The state of autonomous weapons in today’s world
In November 2020, a New York Times report confirmed that Iran’s top nuclear scientist Mohsen Fakhrizadeh was assassinated by Israeli agents using an AI-assisted sniper rifle. This report corroborates earlier claims by Iranian Revolutionary Guard investigators that a “satellite-controlled intelligent machine gun” was used to kill the scientist while he was driving with his wife. While Fakhrizadeh was shot four times, his wife was unharmed.
Assassination of Fakhrizadeh
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The gun used to kill Fakhrizadeh was accompanied by a robotic device that weighed about a ton. The entire system was installed in the bed of a truck with multiple cameras to give the assassins a full view of the surroundings. The truck was also filled with explosives to detonate evidence once the mission was completed / compromised.
The weapon was connected to an Israeli command center via a satellite communications relay. An agent was behind this gun which could aim at the target using a computer screen. An AI system was developed to track the movement of Fakhrizadeh’s car and had a 1.6 second lag. The facial recognition software built into the AI system was designed to target only Fakhrizadeh and leave his wife unharmed.
While the attackers were able to complete the mission and detonated the truck after the assassination, the smart rifle system was not completely destroyed. The remains of the rifle were used by the Iranian Revolutionary Guards to investigate the attack. This investigation revealed some interesting facts about modern warfare.
In a similar but failed attempt in 2018, an AI-controlled drone nearly killed then-Venezuelan President Nicolas Maduro. He was attending an event when two drones detonated explosives near him.
Advances in AI have also accelerated the development of autonomous weapons. In the future, these guns are expected to become more precise, faster and even cheaper. If this development is done ethically and responsibly, these machines could reduce casualties, help soldiers target combatants only, and use autonomous weapons defensively against perpetrators.
In an article in The Atlantic, Taiwanese-born American computer scientist Kai-Fu Lee said that autonomous weaponry is the third revolution in warfare after gunpowder and nuclear weapons. He wrote that true AI-enabled autonomy involves the full commitment to kill, which includes “finding, deciding to engage, and erasing another human life, without any human involvement.” .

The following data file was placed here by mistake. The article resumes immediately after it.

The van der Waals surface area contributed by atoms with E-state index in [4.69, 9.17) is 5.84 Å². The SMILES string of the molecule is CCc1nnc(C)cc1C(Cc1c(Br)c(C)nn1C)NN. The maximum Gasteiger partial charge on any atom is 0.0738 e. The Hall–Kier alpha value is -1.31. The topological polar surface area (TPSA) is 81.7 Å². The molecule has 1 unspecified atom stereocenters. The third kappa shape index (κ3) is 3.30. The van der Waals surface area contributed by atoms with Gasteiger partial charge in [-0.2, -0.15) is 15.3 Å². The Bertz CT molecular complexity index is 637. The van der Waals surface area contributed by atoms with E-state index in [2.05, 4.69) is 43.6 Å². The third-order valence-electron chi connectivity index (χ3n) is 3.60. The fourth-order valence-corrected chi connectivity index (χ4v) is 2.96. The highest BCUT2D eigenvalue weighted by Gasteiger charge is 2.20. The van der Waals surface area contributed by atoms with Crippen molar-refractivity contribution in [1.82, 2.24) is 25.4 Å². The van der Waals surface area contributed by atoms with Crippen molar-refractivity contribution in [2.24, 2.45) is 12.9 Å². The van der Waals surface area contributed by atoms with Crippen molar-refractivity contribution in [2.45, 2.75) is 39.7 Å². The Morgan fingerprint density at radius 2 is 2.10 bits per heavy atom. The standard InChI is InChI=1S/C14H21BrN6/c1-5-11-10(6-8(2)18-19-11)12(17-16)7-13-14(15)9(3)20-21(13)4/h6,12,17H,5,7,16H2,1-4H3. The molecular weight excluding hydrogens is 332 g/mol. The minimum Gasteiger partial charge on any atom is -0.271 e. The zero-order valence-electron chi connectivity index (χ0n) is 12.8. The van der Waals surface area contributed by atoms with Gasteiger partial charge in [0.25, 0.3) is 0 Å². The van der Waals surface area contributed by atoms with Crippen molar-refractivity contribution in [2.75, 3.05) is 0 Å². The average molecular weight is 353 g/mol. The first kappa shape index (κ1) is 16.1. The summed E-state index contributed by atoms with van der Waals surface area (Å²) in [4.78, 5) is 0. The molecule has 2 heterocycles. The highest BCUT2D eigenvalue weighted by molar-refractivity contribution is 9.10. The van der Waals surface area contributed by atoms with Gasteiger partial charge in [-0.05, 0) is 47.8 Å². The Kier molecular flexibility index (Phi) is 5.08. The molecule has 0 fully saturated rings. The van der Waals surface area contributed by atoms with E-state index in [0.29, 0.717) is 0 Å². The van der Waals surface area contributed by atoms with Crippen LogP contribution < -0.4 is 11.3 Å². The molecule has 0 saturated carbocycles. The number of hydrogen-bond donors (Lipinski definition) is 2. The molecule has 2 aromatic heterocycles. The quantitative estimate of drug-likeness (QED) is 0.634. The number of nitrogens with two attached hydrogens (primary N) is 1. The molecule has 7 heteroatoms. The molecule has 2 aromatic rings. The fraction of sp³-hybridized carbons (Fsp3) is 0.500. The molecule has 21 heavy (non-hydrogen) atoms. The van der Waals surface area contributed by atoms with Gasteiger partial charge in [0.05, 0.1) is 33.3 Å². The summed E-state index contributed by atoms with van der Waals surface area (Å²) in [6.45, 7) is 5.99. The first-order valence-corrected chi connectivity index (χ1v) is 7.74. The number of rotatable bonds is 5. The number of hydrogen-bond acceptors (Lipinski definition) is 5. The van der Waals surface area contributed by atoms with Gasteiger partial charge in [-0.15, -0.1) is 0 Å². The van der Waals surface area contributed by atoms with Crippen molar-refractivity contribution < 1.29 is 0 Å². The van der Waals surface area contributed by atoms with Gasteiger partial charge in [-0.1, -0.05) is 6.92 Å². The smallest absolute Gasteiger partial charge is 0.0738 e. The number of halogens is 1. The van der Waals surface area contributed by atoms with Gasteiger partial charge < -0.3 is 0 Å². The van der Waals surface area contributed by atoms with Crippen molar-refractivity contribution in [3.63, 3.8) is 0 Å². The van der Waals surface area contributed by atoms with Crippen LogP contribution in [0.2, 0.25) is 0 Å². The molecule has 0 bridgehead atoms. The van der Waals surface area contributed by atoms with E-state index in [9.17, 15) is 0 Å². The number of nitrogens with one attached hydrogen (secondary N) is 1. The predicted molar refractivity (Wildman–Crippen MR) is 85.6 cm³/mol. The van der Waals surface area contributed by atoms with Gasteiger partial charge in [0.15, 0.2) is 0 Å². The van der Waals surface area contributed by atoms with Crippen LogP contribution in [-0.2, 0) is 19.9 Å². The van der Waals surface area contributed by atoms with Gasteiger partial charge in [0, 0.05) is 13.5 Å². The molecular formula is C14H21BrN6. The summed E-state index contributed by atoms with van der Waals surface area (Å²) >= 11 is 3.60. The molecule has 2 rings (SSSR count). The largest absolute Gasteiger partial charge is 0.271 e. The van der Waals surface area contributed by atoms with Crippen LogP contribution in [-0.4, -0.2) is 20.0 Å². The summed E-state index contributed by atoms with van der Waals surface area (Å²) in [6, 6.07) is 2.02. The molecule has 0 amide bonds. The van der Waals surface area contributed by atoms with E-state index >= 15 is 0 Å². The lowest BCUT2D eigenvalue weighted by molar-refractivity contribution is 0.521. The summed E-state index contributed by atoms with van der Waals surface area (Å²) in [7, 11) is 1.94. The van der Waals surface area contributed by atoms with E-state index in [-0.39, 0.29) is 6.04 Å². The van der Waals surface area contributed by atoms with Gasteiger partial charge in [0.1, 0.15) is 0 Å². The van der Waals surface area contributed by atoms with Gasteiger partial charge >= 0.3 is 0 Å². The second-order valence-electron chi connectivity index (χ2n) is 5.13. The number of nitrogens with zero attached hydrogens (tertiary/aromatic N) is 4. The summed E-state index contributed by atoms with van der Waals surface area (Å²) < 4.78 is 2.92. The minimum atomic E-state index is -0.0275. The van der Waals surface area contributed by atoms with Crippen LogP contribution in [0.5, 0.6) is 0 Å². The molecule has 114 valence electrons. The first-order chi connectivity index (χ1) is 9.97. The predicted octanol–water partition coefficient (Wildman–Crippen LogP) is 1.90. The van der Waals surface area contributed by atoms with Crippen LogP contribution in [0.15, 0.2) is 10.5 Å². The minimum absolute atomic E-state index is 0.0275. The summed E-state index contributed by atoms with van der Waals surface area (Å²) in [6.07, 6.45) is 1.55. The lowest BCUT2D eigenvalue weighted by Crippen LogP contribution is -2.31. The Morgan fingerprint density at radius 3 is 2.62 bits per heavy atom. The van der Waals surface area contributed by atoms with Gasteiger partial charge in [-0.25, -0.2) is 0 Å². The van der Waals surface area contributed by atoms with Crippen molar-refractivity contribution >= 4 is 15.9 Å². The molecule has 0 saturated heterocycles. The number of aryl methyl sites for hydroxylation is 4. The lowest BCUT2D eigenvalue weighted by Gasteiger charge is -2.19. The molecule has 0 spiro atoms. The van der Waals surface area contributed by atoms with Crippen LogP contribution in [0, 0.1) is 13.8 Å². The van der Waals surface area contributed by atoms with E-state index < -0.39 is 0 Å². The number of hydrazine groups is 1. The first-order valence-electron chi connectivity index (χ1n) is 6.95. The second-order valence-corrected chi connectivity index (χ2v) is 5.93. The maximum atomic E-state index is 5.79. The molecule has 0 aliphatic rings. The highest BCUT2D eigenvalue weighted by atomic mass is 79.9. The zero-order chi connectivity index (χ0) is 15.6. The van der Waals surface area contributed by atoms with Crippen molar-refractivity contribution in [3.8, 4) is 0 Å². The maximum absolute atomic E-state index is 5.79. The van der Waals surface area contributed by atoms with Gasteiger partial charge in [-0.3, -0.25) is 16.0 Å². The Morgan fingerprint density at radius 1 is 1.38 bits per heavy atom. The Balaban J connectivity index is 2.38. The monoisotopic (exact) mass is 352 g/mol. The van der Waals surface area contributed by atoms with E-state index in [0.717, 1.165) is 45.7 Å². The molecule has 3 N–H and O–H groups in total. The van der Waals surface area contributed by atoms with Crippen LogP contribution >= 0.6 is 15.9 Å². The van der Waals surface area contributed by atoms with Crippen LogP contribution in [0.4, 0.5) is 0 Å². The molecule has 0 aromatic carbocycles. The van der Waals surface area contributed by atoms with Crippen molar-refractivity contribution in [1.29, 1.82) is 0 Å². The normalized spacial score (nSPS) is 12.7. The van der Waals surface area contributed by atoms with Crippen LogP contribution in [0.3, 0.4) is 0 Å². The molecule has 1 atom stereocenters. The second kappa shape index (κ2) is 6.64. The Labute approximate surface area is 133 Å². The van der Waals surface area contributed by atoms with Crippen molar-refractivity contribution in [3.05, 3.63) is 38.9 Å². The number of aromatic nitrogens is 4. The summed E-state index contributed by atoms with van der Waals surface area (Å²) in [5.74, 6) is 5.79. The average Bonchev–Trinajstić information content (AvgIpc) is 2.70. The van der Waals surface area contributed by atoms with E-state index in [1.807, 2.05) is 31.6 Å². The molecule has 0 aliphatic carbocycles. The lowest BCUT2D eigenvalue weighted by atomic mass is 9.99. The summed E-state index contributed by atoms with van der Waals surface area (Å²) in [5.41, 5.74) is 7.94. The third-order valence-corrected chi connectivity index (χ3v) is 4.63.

This year, the Pentagon’s US Agency for Defense Advanced Research Projects (DARPA) tested fully autonomous AI-based drones equipped with weapons. In August, an exercise with AI-controlled drones and tank-like robots was held in Seattle. These drones received specific instructions from human operators, but they functioned autonomously for actions such as locating and destroying targets. This exercise demonstrated the benefit of using AI systems for combat situations where conditions are too complex and dangerous for human intervention.
Not only the United States, but many other countries are also actively studying the inclusion of AI in warfare. China, no doubt, is leading the race. According to a report by the Brookings Institute, the Chinese military has pursued significant investments in robotics, swarming and other AI-based weapons. Although it is difficult to determine the sophistication of these systems, the report indicates that weapons can have different levels of autonomy.
Activists and experts from all walks of life believe that the use of autonomous weapons presents many dangers, sometimes far outweighing the benefits. Kai Fu-Lee, in his recent interview, said, “The biggest danger is autonomous weapons. He said war is the only time AI is trained to kill humans. Lee said autonomous weapons becoming more advanced and affordable would wreak havoc and could even be used by terrorists to commit genocide. “We have to figure out how to ban or regulate it,” Lee added.
In 2015, tech and business leaders like Elon Musk and Steve Wozniak, along with 200 other AI researchers, signed an open letter proposing a complete ban on autonomous weapons. This proposal has received the support of more than 30 countries; however, a report commissioned by Congress advised the United States to defy the ban.
Is regulation an option?
Human Rights Watch and other non-governmental organizations launched the Stop Killer Robots campaign in 2013. Since then, concern about fully autonomous weapons has become an international priority. It has been recognized as a great threat to humanity which deserves urgent multilateral action.
Since 2018, United Nations Secretary-General António Guterres has urged states to ban autonomous weapons that could, on their own, target and attack human beings, calling them “morally repugnant and politically unacceptable”.
A legally binding instrument called the Convention on Conventional Weapons entered into force in 2014. Partner countries meet annually to discuss concerns related to Lethal Autonomous Weapons Systems (LAWS). Nearly 30 countries called for a ban on fully autonomous systems, and 125 member states of the Non-Aligned Movement called for a “legally binding international instrument” on LAWS. Critics still believe that a full ban would go into effect anytime soon.
In a previous interview with Analytics India Magazine, Trisha Ray, associate member of the Observer Research Foundation, whose research focuses on laws, said that “CCW is unlikely to call for a ban, but calls for guarantees in accordance with international humanitarian law. The law, including meaningful human control.
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